2016. It’s been emotional.
It's almost no wonder that Phil Willcox's evening seminar 'Emotion in Authenticity, Vulnerability, Deception and the Credibility Conundrum' sold out in a matter of days after posting on the CIPD North Yorkshire Branch events list.
Every day we wrestle with our emotions - which of them are OK to show and how can we be comfortable with them? We are told that being authentic and vulnerable are things to aspire to be, yet they are incredibly difficult things to get right.
Self-confessed 'emotion geek' Phil Willcox, Director of e3 consultancy, training and coaching ltd, explored why emotions are so hard to work with, and how we can begin to deal with the interactions between emotion, authenticity, vulnerability, deception and credibility. Phil is the founder of Emotion at Work (Europe's only event about workplace emotion) with a background in leadership, learning & development, as well as a Masters degree in emotion, credibility and deception.
Starting with a rendition of a popular 90s TV theme tune, Phil told us a story all about how his life was flipped, and turned upside down, when he was asked to step into a leadership role. For him this was about identity - walking into work triggered a change in who he was. Stepping into a management role meant that he was expected to put a professional gap between himself and the team: "you cannot be who you were anymore." But his team called him out on his new behaviour- they knew there was a mismatch between who he was, compared to how he was with them.
His story brought us on to the subject of deception. Phil invited the group to share what types of deception we experience at work, and the examples ranged from "falsifying expense claims" to "little white lies", to "beautifying disasters".
Earlier in the evening, Phil asked to complete a short online poll, asking when we last deceived at work, and who we thought it was OK to deceive at work. Over 70% of responders reporting deception either in the last month, the last week or that very day:
How about who it is OK to deceive?
At least we were an honest group of deceivers!
Back to context, then. Context lets us know whether deception is a good or bad thing. If we have explicit or implicit permission to lie through our social norms - is it still deception? Probably not, says Phil - if everyone else is doing it and there's an expectation that you should be too, that is part of the culture that defines what reality means for those who are part of it.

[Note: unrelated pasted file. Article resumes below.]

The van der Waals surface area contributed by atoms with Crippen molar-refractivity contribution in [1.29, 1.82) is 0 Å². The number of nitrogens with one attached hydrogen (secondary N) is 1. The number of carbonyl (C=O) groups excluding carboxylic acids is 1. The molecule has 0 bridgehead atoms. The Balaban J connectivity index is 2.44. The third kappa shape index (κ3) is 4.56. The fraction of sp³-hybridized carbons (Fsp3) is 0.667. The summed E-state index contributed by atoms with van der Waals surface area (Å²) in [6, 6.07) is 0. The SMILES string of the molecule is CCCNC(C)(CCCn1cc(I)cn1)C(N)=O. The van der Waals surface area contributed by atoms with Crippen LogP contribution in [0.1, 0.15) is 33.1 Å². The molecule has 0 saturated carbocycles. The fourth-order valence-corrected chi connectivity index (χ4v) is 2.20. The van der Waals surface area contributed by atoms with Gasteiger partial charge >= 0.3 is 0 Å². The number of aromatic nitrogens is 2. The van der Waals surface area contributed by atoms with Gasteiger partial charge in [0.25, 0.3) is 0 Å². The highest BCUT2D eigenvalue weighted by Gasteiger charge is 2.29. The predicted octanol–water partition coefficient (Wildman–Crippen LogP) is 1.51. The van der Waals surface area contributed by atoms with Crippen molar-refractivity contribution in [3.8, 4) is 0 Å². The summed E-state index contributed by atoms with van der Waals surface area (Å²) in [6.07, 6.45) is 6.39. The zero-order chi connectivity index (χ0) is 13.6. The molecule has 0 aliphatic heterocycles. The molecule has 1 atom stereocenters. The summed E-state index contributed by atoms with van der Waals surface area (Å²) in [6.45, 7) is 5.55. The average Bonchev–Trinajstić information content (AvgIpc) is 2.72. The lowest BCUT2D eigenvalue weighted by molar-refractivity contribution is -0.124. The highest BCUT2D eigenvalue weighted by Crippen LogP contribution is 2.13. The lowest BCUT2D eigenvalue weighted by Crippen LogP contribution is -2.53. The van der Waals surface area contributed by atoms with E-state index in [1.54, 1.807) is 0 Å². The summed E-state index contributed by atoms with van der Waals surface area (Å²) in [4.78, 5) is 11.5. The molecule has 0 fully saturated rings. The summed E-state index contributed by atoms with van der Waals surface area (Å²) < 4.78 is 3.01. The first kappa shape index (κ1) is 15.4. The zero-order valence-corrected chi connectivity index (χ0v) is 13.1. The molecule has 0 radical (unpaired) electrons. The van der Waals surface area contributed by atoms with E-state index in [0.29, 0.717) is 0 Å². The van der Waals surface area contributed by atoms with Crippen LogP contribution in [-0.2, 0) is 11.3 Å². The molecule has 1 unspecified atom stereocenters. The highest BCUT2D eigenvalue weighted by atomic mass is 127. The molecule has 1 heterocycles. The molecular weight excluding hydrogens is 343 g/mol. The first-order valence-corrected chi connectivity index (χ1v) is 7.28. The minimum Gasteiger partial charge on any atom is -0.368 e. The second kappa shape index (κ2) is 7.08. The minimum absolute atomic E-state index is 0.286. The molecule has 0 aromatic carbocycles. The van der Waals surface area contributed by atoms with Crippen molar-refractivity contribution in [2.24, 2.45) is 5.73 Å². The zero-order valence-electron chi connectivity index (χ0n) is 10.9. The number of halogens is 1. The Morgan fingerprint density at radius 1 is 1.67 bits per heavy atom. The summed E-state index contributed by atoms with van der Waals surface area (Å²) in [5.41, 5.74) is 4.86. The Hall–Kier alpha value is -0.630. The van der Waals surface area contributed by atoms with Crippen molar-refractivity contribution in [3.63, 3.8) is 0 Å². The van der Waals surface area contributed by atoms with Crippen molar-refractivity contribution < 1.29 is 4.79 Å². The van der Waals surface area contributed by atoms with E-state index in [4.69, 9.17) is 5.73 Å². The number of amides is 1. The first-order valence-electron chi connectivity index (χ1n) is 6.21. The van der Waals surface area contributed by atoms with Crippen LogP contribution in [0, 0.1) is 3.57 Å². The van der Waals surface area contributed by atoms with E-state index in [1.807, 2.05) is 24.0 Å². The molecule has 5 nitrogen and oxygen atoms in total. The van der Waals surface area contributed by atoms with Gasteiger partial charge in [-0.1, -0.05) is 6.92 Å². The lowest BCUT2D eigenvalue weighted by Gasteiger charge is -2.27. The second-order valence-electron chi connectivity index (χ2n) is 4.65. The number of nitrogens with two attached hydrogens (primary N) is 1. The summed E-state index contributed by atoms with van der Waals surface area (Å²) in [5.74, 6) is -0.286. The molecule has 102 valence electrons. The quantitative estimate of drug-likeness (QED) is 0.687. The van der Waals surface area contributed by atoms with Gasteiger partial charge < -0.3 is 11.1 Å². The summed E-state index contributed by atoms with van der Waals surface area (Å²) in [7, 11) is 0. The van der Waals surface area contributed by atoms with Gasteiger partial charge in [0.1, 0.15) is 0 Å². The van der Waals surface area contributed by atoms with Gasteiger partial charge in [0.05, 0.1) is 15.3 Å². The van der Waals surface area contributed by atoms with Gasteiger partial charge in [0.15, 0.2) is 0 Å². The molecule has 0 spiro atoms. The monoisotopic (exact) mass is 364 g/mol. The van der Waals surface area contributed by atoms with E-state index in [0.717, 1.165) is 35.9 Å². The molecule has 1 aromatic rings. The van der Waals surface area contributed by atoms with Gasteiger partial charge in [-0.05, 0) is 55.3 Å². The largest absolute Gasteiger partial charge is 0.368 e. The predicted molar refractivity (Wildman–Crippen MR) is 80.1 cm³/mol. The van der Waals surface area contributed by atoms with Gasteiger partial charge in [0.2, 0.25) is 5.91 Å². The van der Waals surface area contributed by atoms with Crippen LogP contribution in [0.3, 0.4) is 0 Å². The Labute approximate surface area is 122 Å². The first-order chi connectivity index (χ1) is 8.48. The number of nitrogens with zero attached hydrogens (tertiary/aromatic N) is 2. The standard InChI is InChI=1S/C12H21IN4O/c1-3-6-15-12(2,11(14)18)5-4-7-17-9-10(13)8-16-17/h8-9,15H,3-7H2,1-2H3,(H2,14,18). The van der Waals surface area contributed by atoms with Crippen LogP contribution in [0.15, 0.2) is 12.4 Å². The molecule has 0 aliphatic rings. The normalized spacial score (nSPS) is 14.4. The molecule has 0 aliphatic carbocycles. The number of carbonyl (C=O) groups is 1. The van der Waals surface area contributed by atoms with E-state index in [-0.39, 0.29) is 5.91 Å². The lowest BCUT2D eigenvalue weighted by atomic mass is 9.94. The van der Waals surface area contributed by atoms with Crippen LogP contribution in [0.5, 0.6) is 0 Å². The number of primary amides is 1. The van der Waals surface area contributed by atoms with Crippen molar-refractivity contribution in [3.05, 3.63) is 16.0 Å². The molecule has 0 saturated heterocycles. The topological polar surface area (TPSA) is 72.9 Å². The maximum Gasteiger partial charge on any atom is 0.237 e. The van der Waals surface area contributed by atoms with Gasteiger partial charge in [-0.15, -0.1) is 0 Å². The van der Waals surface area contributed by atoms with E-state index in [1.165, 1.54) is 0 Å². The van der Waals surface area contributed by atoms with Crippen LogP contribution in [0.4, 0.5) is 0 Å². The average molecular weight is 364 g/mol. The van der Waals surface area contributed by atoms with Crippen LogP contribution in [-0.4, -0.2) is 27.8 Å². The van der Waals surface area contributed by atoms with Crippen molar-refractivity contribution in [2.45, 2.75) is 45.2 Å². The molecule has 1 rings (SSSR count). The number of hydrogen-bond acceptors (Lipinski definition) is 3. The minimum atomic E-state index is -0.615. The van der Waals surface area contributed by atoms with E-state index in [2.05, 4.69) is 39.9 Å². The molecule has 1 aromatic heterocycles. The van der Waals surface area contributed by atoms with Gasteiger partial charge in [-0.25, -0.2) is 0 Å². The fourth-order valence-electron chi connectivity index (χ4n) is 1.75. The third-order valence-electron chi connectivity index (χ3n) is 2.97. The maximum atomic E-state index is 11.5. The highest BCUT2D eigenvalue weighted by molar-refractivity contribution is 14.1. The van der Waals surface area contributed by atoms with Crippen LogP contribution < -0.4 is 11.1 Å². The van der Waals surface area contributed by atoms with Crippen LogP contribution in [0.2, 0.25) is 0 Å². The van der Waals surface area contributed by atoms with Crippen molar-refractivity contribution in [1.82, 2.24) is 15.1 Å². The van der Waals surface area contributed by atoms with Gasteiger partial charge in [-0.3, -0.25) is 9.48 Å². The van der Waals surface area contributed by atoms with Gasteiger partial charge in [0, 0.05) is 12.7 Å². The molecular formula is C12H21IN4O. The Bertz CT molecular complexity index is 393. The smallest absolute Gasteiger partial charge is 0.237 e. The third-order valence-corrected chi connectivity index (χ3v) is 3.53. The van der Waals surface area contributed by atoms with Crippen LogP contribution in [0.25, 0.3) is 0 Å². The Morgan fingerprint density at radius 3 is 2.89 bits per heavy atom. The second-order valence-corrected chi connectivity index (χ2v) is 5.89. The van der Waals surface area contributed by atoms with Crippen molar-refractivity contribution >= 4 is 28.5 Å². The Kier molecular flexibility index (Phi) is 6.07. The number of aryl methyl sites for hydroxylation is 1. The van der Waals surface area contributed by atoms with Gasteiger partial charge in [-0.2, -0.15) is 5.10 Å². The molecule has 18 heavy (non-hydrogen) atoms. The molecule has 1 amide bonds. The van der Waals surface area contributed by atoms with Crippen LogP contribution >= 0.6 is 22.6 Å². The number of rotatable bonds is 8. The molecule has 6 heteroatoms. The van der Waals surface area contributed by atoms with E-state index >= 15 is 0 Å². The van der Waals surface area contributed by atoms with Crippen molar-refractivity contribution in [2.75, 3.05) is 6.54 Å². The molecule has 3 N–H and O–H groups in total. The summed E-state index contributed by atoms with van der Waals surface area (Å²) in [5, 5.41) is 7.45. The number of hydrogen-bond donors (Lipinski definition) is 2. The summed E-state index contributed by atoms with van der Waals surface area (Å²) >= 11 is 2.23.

There's also the case of self-deception, which might be a protective thing ("This is going to work out for the best") rather than a delusion. There are various spectrums that can help us offer clarity about what our deception might really mean:
· Who benefits? The liar or the recipient?
· Who loses? The liar or the recipient?
· What's the intention? To protect or enrich?
Phil moved on to talk about credibility - making the point that "It is never exclusively yours to own - others always have a stake in your credibility."
Trust, experience and believability are all elements that can impact upon each other to raise someone's perceived credibility. And these in turn, might be effected by micro-factors such as dress/clothing, accent, use of language, age, and self confidence.
Authenticity on the other hand, is something Phil argues that you can own. Acting in line with your values/beliefs, and something that can be assessed by others. However - whilst it is possible to maintain our credibility with different groups- this might mean that we need to adapt our style in order to remain authentic when interacting with them. The complex interaction between our authenticity and credibility means that there are sometimes no clear boundaries between where one starts and another ends.
Citing Brené Brown as a key expert on the subject, Phil invited us to embrace our vulnerability, sharing examples of when we were last vulnerable at work, before moving on to explore the overlap between all three: "You can be credible but not authentic. You can be vulnerable but not credible."
This intricate overlap will be become evident in our actions and interactions, as well as our feelings and thoughts. Together, they shape our identity, as perceived by ourselves as well as others. For example, a personal conflict between credibility and authenticity might be managed by using ambiguity ("There's something really tough going on right now that I can't talk about").
The modern workplace is laden with emotions. They can be at times overwhelming and difficult to navigate. Phil shared some of his thoughts on how we can actively manage our emotions at work:
4 strategies to help manage our emotions
1. Situation selection/modification - consciously deciding not to put yourself in a situation that you know will elicit emotions that you are not prepared to disclose/experience.
2. Attentional deployment - bringing our attention to focus on something specific, to distract or displace an unwanted emotion
3. Cognitive change/reframe - intentionally deciding that "I will think this, feel that, and do this."
4. Response modulation - being aware of our natural response (e.g. over-optimism) and choosing to temper or boost it according to the situation
Phil closed in full 'emotion geek' mode, drawing together the areas of personality, emotion, and identity:
"Each of these areas is worthy of scholarly research just on its own. The challenge is that they interact and overlap, and that is where the richness comes - in knowing and understanding how they are interacting, and how to place them together. Some of them are about us, some of them are about others, and it always happens in context."
This blog is reposted from my write-up of Phil's event, which originally appeared in the CIPD North Yorkshire Branch newsletter. Found out more about the branch here.